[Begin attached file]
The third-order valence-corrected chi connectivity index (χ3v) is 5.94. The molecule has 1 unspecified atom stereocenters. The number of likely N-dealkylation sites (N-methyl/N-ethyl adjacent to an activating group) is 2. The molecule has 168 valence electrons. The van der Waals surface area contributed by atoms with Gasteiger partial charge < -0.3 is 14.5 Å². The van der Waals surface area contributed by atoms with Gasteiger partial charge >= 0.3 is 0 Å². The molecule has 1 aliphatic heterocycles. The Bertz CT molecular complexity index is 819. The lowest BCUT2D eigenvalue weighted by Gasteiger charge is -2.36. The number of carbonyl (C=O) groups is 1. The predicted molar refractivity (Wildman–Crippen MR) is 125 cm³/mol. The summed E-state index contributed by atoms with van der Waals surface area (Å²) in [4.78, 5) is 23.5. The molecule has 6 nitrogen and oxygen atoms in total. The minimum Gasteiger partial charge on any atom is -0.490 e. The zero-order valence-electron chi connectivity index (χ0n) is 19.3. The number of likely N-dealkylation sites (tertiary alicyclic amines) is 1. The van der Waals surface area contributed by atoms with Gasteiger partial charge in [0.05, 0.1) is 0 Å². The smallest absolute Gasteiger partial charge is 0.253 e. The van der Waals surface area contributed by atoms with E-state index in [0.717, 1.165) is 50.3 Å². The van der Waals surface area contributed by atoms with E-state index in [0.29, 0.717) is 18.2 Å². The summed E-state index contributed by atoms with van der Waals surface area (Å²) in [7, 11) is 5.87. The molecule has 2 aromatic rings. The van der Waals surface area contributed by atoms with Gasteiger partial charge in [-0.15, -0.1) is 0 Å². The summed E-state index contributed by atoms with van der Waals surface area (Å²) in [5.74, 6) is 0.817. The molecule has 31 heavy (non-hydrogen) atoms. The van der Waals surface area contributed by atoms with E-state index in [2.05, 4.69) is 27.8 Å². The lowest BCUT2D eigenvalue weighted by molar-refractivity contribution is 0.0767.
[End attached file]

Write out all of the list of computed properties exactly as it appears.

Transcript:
The third-order valence-corrected chi connectivity index (χ3v) is 5.94. The molecule has 1 unspecified atom stereocenters. The number of likely N-dealkylation sites (N-methyl/N-ethyl adjacent to an activating group) is 2. The molecule has 168 valence electrons. The van der Waals surface area contributed by atoms with Gasteiger partial charge < -0.3 is 14.5 Å². The van der Waals surface area contributed by atoms with Gasteiger partial charge >= 0.3 is 0 Å². The molecule has 1 aliphatic heterocycles. The Bertz CT molecular complexity index is 819. The lowest BCUT2D eigenvalue weighted by Gasteiger charge is -2.36. The number of carbonyl (C=O) groups is 1. The predicted molar refractivity (Wildman–Crippen MR) is 125 cm³/mol. The summed E-state index contributed by atoms with van der Waals surface area (Å²) in [4.78, 5) is 23.5. The molecule has 6 nitrogen and oxygen atoms in total. The minimum Gasteiger partial charge on any atom is -0.490 e. The zero-order valence-electron chi connectivity index (χ0n) is 19.3. The number of likely N-dealkylation sites (tertiary alicyclic amines) is 1. The van der Waals surface area contributed by atoms with Gasteiger partial charge in [0.05, 0.1) is 0 Å². The smallest absolute Gasteiger partial charge is 0.253 e. The van der Waals surface area contributed by atoms with E-state index in [0.717, 1.165) is 50.3 Å². The van der Waals surface area contributed by atoms with E-state index in [0.29, 0.717) is 18.2 Å². The summed E-state index contributed by atoms with van der Waals surface area (Å²) in [7, 11) is 5.87. The molecule has 2 aromatic rings. The van der Waals surface area contributed by atoms with Gasteiger partial charge in [-0.15, -0.1) is 0 Å². The summed E-state index contributed by atoms with van der Waals surface area (Å²) in [5.74, 6) is 0.817. The molecule has 31 heavy (non-hydrogen) atoms. The van der Waals surface area contributed by atoms with E-state index in [2.05, 4.69) is 27.8 Å². The lowest BCUT2D eigenvalue weighted by molar-refractivity contribution is 0.0767.